In the Big Scheme, a poetry reading by an ASU professor normally wouldn't rank as a major event. But when the poet is Norman Dubie, and it's his first public reading in a decade, and he plans to read from his newest book, well . . . "This readin...

    by Paul Rubin on April 17, 1991
  • Article

    HEY, MAN, GO WITH THE FLOAT

    For a guy trying to make a splash in the relaxation business, Jim Eisenman lives with a lot of stress. To start with, he runs what appears to be the Valley's only flotation-tank business. During these hours, Eisenman and his wife provide frant...

    by Dave Walker on April 17, 1991
  • Article

    THE BUSS STOPS HERE

    Every night, without fail, my five-year-old son stalks me down for a goodnight kiss. What's nice about this ritual, other than the smooch itself, is that it's something he's wanted to do ever since he could muster a pucker. At bedtime, we have...

    by Michael Burkett on April 17, 1991
  • Article

    IMAGINARY MALADIES

    For the past two weeks, we've seen what is quite possibly the most magnificent hoax in Phoenix Suns history unfold. I refer, of course, to the mysterious ailments of three key players. These injuries were contracted with the statistica...

    by Tom Fitzpatrick on April 17, 1991
  • Article

    HOME FROM THE WARAND YOU CAN BARELY SEE ALAN STEPHENS' AZSCAM SCARS

    As it turns out, the Maricopa County Attorney's Office was right when it tried to involve Senator Alan Stephens in AzScam as though he were a dangerous man. Not right that he was guilty of racketeering, as became clear last week when J...

    by Deborah Laake on April 17, 1991
  • Article

    BATTLE LINES - THE MORE NEIGHBORHOOD ACTIVISTS LOOK AT THE NEW DISTRICT BOUNDARIES, THE UNHAPPIER THEY GET

    Maybe Gail Simmons and her neighbors in northeast Phoenix wouldn't have been so surprised--and so angry--if her city councilmember, Skip Rimsza, had just answered her question the way a pol might in, say, Chicago: "Of course we're gonna dra...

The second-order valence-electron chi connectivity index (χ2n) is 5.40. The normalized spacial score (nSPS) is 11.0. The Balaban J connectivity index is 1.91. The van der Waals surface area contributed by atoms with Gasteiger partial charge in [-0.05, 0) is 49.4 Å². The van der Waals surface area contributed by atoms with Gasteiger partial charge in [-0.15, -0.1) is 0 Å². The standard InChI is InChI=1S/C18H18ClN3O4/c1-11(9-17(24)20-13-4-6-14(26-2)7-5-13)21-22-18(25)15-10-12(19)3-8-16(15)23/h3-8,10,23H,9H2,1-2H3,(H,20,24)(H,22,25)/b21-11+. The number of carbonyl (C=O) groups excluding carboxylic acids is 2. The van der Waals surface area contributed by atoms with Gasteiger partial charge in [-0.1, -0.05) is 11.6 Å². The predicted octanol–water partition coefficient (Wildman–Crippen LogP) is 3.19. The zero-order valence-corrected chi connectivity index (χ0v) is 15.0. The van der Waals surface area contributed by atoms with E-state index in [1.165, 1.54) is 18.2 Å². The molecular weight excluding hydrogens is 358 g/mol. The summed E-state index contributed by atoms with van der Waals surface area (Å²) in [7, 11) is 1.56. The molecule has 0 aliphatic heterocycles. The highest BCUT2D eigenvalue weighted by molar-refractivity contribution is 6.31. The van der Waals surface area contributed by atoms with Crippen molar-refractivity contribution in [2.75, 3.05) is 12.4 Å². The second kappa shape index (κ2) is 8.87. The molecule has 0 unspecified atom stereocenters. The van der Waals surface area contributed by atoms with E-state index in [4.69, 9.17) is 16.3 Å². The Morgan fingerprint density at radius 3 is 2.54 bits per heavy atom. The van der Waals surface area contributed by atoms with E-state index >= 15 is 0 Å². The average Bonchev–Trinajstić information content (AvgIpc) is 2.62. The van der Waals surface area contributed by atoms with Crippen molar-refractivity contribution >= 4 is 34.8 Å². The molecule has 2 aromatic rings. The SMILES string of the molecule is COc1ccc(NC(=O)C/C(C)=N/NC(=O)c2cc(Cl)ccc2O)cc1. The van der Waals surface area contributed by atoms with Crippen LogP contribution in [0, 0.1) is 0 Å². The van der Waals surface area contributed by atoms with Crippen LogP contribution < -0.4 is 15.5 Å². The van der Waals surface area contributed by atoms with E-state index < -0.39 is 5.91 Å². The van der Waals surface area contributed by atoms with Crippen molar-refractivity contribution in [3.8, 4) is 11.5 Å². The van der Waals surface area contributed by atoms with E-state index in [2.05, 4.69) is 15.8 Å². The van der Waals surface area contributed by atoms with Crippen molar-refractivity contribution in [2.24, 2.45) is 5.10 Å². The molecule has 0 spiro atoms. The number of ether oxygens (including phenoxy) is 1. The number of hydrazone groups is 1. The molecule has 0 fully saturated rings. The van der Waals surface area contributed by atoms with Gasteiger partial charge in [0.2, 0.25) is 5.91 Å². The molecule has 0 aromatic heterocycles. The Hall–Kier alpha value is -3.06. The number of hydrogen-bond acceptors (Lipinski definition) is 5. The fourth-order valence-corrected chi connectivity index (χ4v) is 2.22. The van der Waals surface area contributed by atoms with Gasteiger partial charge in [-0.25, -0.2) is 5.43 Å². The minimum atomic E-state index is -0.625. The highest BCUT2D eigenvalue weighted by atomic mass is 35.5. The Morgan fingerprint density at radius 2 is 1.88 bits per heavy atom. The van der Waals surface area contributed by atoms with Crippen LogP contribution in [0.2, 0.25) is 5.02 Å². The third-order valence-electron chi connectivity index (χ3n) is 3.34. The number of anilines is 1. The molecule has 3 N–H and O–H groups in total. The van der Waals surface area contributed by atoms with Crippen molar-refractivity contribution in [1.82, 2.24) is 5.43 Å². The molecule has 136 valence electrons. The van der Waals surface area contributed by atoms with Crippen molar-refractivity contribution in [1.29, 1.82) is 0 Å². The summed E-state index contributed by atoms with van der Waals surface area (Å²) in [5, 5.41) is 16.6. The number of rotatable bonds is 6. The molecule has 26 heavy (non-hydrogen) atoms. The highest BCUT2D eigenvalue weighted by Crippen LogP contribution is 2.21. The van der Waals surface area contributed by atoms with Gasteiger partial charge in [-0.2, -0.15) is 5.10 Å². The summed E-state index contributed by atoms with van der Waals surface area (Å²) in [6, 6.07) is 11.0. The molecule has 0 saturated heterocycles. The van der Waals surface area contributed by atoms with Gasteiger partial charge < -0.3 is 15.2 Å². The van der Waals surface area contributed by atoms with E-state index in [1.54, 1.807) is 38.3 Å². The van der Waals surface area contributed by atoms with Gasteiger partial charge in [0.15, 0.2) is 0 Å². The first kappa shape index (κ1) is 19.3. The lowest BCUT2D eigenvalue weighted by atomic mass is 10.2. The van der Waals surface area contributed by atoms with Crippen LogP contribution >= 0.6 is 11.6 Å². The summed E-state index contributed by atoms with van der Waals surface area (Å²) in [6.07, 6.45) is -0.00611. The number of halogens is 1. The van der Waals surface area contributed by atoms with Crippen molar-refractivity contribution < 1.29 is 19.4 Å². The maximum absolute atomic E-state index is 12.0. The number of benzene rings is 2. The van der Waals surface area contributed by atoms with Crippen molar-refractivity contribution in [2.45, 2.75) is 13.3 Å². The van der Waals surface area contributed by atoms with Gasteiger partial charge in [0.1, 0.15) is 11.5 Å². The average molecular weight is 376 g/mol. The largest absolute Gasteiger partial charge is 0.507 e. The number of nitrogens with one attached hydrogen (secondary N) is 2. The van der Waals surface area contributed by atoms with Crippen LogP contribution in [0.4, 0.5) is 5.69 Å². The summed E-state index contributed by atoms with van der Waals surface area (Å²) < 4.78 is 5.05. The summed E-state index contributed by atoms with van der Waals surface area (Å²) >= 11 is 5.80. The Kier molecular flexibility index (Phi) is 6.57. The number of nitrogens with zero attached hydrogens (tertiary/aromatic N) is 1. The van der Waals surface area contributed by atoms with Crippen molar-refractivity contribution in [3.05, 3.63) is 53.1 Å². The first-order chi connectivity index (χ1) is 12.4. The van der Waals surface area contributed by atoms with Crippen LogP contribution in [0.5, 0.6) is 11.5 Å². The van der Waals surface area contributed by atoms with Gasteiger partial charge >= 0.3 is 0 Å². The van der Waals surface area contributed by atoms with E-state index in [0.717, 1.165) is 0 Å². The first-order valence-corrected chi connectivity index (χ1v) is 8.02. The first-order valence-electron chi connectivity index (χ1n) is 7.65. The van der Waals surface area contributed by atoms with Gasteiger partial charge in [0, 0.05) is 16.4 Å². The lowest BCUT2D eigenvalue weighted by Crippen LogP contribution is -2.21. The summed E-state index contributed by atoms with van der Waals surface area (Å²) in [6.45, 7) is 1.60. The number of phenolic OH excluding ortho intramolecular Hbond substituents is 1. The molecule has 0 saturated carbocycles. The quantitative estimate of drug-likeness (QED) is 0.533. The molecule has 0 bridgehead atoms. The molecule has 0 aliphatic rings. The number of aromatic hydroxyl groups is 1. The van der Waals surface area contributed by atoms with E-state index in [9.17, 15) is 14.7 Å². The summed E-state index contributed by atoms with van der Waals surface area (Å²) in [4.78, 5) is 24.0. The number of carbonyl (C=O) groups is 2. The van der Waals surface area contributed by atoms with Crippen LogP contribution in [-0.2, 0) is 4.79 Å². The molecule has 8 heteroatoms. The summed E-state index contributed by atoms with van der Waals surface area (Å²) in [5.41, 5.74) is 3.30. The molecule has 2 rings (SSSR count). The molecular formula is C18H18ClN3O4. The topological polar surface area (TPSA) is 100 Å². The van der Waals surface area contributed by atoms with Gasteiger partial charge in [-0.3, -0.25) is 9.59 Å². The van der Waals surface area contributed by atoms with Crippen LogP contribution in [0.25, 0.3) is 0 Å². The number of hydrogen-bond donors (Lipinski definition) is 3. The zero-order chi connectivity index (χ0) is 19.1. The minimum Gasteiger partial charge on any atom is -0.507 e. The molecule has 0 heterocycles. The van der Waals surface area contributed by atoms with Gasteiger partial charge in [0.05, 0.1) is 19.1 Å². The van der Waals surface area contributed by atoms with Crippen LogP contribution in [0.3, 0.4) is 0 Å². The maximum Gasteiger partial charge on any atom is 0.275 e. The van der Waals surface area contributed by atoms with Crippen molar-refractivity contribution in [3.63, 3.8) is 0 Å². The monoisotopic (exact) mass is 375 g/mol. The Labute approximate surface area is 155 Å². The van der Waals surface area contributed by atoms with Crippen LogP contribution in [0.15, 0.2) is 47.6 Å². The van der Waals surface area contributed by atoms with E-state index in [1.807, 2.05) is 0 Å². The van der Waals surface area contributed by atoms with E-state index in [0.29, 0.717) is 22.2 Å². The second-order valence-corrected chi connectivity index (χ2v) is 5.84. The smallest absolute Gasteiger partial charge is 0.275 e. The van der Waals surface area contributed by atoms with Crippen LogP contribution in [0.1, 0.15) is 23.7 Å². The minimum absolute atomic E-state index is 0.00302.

by Kathleen Stanton on April 10, 1991
  • Article

    POP GOES THE EASEL

    He was standing by the stack of Kellogg's Corn Flakes boxes, staring ahead, eyes glazed, face pock-marked and wan, mouth slightly open. Later he was around the corner, with his shock of white hair and a Macy's shopping bag. And then he was in anot...

    by Bob Adams on April 10, 1991
  • Article

    FOOD FOR THOUGHT

    The last time Karen Finley performed in the Valley, she used a teddy bear to sponge her torso with raw eggs before sprinkling herself with multicolored glitter. The time before that, she slathered canned yams onto her bare butt and used sh...

    by Robert X. Planet on April 10, 1991
  • Article

    THE MOTHER'S FATHER CONFESSOR

    December 3, 1989, began as Armando Saldate's day off, but proved to be one of the most momentous of his twenty-year career. "It was a very long Sunday," the former Phoenix homicide detective says. "Two murder confessions and a poor little guy...

    by Paul Rubin on April 10, 1991
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Even though throughout the years since I came to the United States 20 years ago I have seen it happening with less frequency, the use by Mexicans of the expression… More >>

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Days after Governor Jan Brewer vetoed Senate Bill 1062, which would have allowed businesses to discriminate against gays and others based on a business owner's "sincerely held" religious beliefs, Cathi… More >>

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Smoking concentrated marijuana oil is exploding in popularity, with many cases nationwide of amateur chemists experiencing explosions in their homes. Manufacturing and use of the substance comes with risks not… More >>

Ask a Mexican on Mexicans Hating Mexicans and Cesar Chavez

I'm a second-generation Orange County-raised pocho. Both sides of my family have been civil rights activists since the 1940s. My mother's family took part in the landmark case Mendez, et… More >>